GSM antennas expand the reach of GSM devices such as cellphones and smartphones (such as the ubiquitous Blackberry). They are also commonly used by fleet operators to track vehicles. The most popular mobile standard in the world, GSM is used in cellular networks in more than 200 countries. Whether you're looking to boost your reception on the road, need to expand the reach of your business operations or are considering a GSM device, knowledge of GSM antenna key terms will go a long way. Start with the basics:
GSM, or Global System for Mobile communications (formerly Groupe Special Mobile), is used by more than three billion people across the world. Before you can understand GSM antennas, you have to understand GSM.
Dual-band, tri-band, quad-band
Some GSM devices use two frequency bands (dual-band), some use three (tri-band) and some use four (quad-band). Before you buy a GSM antenna, learn about how many bands your devices use and shop for antennas accordingly. Also, take into consideration if you're likely to travel, as different countries utilize different GSM frequencies.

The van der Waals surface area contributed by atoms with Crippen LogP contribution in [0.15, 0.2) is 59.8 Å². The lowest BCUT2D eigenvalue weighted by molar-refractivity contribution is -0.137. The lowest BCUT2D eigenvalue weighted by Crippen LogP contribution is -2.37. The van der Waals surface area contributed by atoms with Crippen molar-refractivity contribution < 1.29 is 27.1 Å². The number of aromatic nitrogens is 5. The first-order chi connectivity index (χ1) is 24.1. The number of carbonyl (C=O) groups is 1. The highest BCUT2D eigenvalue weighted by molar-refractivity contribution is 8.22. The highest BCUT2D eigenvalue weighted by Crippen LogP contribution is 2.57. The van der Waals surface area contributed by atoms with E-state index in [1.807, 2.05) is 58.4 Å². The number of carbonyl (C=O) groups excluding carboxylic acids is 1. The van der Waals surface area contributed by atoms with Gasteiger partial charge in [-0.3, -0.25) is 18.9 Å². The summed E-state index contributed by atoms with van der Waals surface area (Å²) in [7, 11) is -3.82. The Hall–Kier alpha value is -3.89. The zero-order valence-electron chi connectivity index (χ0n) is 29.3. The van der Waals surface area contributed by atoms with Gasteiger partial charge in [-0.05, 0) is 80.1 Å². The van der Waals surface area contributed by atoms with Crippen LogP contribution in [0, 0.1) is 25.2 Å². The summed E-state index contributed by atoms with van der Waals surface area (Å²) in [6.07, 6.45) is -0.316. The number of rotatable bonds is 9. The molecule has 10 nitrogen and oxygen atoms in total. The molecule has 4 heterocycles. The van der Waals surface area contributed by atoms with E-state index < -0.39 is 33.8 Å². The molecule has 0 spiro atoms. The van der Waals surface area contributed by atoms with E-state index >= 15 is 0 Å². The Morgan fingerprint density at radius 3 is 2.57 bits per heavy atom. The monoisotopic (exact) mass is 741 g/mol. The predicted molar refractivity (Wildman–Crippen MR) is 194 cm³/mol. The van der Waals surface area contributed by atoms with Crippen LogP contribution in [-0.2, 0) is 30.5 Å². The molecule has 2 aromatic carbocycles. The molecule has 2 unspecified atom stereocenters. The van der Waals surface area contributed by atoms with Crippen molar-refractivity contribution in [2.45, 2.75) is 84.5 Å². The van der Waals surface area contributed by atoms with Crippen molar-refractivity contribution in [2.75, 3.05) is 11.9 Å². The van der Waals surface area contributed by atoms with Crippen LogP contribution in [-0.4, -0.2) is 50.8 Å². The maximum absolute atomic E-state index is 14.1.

GSM operates at different frequencies in different countries. For example, in the U.S., it operates at 1.9 GHz and 850 MHz. Before you buy a GSM antenna, make sure it's appropriate for your country. If you travel, take the frequencies of countries you visit into consideration, too.
Parabolic and parabolic grid
Parabolic and parabolic grid antennas are shaped like dishes to concentrate signal reception and transmission in a specific direction. Grid antennas, which are made of grid-like material, are more resistant to wind than normal parabolic antennas.
Omni-directional antennas are equally sensitive from all directions. They are most commonly used where signals will be coming from all directions.
Businesses that want to track their vehicles commonly do so with GPS antennas that utilize GSM. These GSM/GPS systems allow owners to track vehicles in real time.